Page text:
Sleeper accounts wait for at least a week before launching cyber attacks


Sleeper cell accounts which appear normal and hide among normal users, waiting for long periods of time to age the account before striking, are the latest technique being used by cyber attackers.

These accounts are often used for testing or carrying out the attack in stages, according to fraud and financial crime detection service DataVisor.

According to the DataVisor Online Fraud Report, 44 percent of fraudulent accounts sleep for at least seven days before an attack. In addition 37 percent of malicious accounts have still to attack even after three months.

Fraudsters are using cloud hosting providers to create armies of fake accounts from unique machines and IP addresses. The cloud allows fraudsters to both significantly increase the number of attack campaigns they can conduct, as well as evade detection by remaining anonymous. DataVisor observed that 18 percent of accounts originating from cloud service IP ranges are fraudulent. Also, malicious accounts are seven times more likely to use cloud services than normal users.

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“The Fraud Economy is flush with billions of dollars in resources. It’s no longer just one malicious user causing trouble, but rather massively funded armies numbering in the hundreds who are providing a big payout for these bad actors,” says Yinglian Xie, CEO and co-founder of DataVisor. “The fraudsters are becoming adept at looking like normal users and it’s clear from our research that they are increasingly sophisticated and using the latest technologies available to skirt detection. The DataVisor Online Fraud Report will hopefully serve to help inform and empower the fraud fighting community in our war against a common enemy, one sleeper cell at a time.”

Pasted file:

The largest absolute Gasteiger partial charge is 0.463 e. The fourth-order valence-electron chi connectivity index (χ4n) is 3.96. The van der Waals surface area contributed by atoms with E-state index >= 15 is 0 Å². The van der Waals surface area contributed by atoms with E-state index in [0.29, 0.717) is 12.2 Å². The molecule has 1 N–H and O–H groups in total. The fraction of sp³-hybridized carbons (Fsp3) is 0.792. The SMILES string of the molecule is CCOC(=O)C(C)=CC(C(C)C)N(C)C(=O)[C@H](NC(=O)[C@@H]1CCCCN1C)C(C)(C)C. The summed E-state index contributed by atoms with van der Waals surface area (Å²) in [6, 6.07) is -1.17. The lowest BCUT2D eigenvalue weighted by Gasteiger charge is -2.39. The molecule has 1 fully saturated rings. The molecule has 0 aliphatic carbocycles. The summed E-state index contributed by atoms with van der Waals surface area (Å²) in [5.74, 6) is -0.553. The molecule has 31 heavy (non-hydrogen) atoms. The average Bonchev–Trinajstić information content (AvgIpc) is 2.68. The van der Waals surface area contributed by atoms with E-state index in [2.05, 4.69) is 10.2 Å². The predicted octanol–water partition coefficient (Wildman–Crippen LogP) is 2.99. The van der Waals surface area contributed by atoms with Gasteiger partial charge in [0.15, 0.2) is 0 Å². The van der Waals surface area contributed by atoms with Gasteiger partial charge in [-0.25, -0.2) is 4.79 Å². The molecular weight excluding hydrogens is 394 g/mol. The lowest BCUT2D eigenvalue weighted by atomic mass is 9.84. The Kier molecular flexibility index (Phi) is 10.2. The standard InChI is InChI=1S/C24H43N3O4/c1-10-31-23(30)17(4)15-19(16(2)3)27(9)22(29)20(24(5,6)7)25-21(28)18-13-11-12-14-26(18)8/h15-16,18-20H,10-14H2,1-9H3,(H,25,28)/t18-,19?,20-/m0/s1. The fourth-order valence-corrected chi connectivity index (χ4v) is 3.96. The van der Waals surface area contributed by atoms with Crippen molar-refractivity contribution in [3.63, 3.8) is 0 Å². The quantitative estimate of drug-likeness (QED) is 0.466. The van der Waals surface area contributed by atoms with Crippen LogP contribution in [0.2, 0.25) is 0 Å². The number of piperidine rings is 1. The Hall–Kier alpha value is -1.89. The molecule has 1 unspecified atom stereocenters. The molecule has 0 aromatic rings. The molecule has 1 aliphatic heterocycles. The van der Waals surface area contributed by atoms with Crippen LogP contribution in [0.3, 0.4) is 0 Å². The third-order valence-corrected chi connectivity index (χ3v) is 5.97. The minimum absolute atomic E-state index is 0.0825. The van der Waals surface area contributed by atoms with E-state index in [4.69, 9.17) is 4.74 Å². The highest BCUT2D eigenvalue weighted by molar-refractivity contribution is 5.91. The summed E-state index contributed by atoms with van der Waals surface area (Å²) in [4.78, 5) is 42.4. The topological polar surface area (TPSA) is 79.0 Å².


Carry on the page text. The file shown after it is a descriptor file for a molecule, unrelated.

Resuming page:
Among other findings are that desktop is the preferred platform for fraudsters with 82 percent of fake accounts originating from desktop machines, compared to only 18 percent from mobile platforms. However, a user from the Android platform is eight times more likely to be fraudulent than a user from an iOS device.

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The report shows that 53 percent of fraudulent accounts are registered with email addresses from popular email services like Google, Microsoft or Yahoo in order to blend in with good users. Social networks are the most popular targets, with fraudulent account armies targeting social platforms being 17 times larger than those targeting financial services — averaging 160 accounts per campaign.

You can find out more in the full report which is available to download from the DataVisor website.

Photo Credit: Dan Kosmayer/Shutterstock